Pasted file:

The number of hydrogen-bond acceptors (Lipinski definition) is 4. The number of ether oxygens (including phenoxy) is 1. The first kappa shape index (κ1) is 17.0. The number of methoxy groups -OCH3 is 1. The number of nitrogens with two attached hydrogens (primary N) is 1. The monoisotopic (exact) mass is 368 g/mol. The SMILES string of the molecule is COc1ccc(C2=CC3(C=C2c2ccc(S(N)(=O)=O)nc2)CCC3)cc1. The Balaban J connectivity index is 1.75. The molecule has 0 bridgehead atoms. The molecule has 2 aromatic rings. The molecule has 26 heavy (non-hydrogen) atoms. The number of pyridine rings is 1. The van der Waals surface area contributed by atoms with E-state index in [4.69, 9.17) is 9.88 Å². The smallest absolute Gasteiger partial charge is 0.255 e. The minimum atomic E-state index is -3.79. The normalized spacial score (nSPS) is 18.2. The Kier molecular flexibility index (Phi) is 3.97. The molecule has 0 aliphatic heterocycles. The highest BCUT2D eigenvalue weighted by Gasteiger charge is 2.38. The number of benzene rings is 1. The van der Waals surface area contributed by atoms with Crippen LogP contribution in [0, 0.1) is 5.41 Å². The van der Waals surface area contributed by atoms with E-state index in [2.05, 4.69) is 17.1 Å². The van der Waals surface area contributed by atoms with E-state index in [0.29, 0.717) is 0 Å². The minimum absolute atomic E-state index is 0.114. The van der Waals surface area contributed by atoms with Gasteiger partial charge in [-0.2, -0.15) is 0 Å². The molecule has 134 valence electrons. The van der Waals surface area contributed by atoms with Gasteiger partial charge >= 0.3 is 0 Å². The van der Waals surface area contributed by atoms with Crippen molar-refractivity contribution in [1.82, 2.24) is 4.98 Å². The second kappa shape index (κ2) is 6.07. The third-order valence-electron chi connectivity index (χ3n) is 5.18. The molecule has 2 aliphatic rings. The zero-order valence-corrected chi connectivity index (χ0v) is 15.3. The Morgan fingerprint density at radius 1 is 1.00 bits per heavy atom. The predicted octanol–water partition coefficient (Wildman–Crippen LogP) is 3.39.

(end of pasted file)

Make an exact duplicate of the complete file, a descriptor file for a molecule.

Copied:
The number of hydrogen-bond acceptors (Lipinski definition) is 4. The number of ether oxygens (including phenoxy) is 1. The first kappa shape index (κ1) is 17.0. The number of methoxy groups -OCH3 is 1. The number of nitrogens with two attached hydrogens (primary N) is 1. The monoisotopic (exact) mass is 368 g/mol. The SMILES string of the molecule is COc1ccc(C2=CC3(C=C2c2ccc(S(N)(=O)=O)nc2)CCC3)cc1. The Balaban J connectivity index is 1.75. The molecule has 0 bridgehead atoms. The molecule has 2 aromatic rings. The molecule has 26 heavy (non-hydrogen) atoms. The number of pyridine rings is 1. The van der Waals surface area contributed by atoms with E-state index in [4.69, 9.17) is 9.88 Å². The smallest absolute Gasteiger partial charge is 0.255 e. The minimum atomic E-state index is -3.79. The normalized spacial score (nSPS) is 18.2. The Kier molecular flexibility index (Phi) is 3.97. The molecule has 0 aliphatic heterocycles. The highest BCUT2D eigenvalue weighted by Gasteiger charge is 2.38. The number of benzene rings is 1. The van der Waals surface area contributed by atoms with Crippen LogP contribution in [0, 0.1) is 5.41 Å². The van der Waals surface area contributed by atoms with E-state index in [2.05, 4.69) is 17.1 Å². The van der Waals surface area contributed by atoms with E-state index in [0.29, 0.717) is 0 Å². The minimum absolute atomic E-state index is 0.114. The van der Waals surface area contributed by atoms with Gasteiger partial charge in [-0.2, -0.15) is 0 Å². The molecule has 134 valence electrons. The van der Waals surface area contributed by atoms with Gasteiger partial charge >= 0.3 is 0 Å². The van der Waals surface area contributed by atoms with Crippen molar-refractivity contribution in [1.82, 2.24) is 4.98 Å². The second kappa shape index (κ2) is 6.07. The third-order valence-electron chi connectivity index (χ3n) is 5.18. The molecule has 2 aliphatic rings. The zero-order valence-corrected chi connectivity index (χ0v) is 15.3. The Morgan fingerprint density at radius 1 is 1.00 bits per heavy atom. The predicted octanol–water partition coefficient (Wildman–Crippen LogP) is 3.39.